3- Function Over Flash

The most clever designs manage to make every aspect of the design more useful than an alternative. Rather than just trying to make things look good or flow well as you might do as a graphic designer, you will have to focus on making every part of the final design link directly to the overall utility of the product. For instance, rather than simply adding an aesthetic flourish to the side of a fishing reel, why not make it work as a hook keeper too?

4- Find the Right Pain Points

Just like UX designers build personas to make sure they’re designing for the people who will actually use the product, product designers ought to take care to make sure that they are addressing problems that people actually have. This can be difficult these days since the push for innovation has led many companies to fix things that aren’t broken, but it will save tons of time and make the design more effective in the end if you make sure you’re addressing problems that people are experiencing and not just things you can imagine some people might be having.

Product Design in 2020

Beyond the continuing trend to digital and the increasing presence of remote work, product design in 2020 has seen a few major changes. They’re more shifts in the tide than they are groundbreaking new inventions, but they should be considered nonetheless.

One thing that’s new this year is the growth of wearable tech. Lots of that comes from health industries that want to offer people a more convenient way to monitor their heart rate, step count, or blood sugar levels. People want this tech to be conveniently-sized and they especially like for it to blend in with their everyday outfits unless it can be made into a fashion accessory itself.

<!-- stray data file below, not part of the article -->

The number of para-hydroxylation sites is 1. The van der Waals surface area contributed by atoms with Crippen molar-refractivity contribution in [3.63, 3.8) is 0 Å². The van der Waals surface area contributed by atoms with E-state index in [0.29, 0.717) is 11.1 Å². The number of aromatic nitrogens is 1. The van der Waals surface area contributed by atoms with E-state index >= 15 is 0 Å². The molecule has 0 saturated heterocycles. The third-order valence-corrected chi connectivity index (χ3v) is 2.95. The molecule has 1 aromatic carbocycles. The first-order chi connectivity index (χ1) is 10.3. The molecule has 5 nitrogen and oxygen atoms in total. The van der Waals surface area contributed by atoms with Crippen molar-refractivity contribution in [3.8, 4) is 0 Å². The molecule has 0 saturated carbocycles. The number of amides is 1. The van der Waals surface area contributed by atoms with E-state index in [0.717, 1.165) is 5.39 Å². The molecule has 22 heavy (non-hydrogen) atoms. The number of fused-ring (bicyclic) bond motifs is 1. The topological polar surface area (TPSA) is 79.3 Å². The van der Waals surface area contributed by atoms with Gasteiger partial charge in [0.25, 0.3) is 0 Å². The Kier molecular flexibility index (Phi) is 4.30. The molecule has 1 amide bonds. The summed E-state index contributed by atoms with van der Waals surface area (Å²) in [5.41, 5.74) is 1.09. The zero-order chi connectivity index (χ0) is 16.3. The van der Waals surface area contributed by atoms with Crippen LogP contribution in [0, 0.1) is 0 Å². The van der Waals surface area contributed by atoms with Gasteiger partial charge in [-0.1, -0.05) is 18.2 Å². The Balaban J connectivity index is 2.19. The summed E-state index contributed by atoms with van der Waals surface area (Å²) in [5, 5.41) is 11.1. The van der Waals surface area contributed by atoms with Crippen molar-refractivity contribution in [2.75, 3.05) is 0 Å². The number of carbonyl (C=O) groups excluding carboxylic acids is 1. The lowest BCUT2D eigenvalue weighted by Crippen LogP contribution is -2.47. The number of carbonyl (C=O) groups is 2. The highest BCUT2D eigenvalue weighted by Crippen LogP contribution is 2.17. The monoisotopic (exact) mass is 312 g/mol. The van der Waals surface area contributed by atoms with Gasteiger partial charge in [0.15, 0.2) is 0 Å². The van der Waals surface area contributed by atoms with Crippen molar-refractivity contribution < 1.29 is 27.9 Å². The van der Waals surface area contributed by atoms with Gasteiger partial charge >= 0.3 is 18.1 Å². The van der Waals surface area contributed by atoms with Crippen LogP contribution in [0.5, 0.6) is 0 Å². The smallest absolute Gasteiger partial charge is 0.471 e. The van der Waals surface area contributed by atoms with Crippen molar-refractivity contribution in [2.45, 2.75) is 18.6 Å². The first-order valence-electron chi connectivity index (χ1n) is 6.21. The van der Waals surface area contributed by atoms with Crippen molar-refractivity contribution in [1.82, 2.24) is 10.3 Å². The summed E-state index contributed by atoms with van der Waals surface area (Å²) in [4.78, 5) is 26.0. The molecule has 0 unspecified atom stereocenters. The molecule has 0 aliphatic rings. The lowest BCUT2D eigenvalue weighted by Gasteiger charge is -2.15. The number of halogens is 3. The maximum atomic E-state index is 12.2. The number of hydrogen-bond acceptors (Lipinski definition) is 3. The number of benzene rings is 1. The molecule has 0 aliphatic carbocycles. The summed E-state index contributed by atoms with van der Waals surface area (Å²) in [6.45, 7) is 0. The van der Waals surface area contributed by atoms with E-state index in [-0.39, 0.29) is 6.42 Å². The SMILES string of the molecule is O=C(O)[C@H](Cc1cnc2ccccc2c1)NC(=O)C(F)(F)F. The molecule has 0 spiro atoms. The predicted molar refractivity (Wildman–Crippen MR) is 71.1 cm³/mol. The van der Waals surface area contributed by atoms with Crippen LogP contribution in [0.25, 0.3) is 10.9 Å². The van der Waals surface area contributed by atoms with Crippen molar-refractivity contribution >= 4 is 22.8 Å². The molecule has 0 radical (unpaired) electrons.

Environmental awareness is also a big new trend. More people than ever are interested in products that are sourced locally and don’t require tons of fossil fuels to create. Having a product made of recycled material will give you a leg up in the marketing game. For that matter, making a reusable or recyclable product will also get attention from potential buyers.

Another trend in product design in 2020 is content creation. People are always hungry for good content but the savviest businesses are learning how to include that kind of desirable information in their product or their websites. Content writers who know how to help blend their craft into product design are creating a much better user experience than in years prior.

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Hand rendering is still very popular with product designers.

Should Graphic Designers Go Back To School?

One of the most common product design tips for graphic designers who want to switch professions is to find a short course to enroll in to learn the tools of the new trade. While it’s not automatically true that such a course would be useless, it’s also not absolutely necessary for everyone.

Plenty of people are taking advantage of the trend toward remote work and learning about product design through seminars and other networking groups. Even if you do decide to go back to school, you should look into such options to make sure you’re learning as much as possible before heading to your new job as a product designer.

The new materials and the focus on drawing and making prototypes by hand is what drives most graphic designers to get some additional schooling before they transfer to jobs as product designers. If you have no prior experience working with your hands, it will probably be very helpful to learn something in a course centered on such methods. Even if you have, the additional practice won’t hurt.

Overall, if you have the time and there’s a quality course conveniently located, then getting some additional product design skills from a short course isn’t a bad idea. It will help your resume and give you some more knowledge about what you need to know to be a good product designer. The best practice is to take whatever educational resource you can so that you stay on the cutting edge of design thinking.


In conclusion, the transition from product to graphic design is a multifaceted journey that demands careful consideration and strategic planning. By leveraging insights from current design trends, understanding the creative process, receiving career advice, gaining industry insights, and implementing portfolio tips, designers can navigate this shift successfully.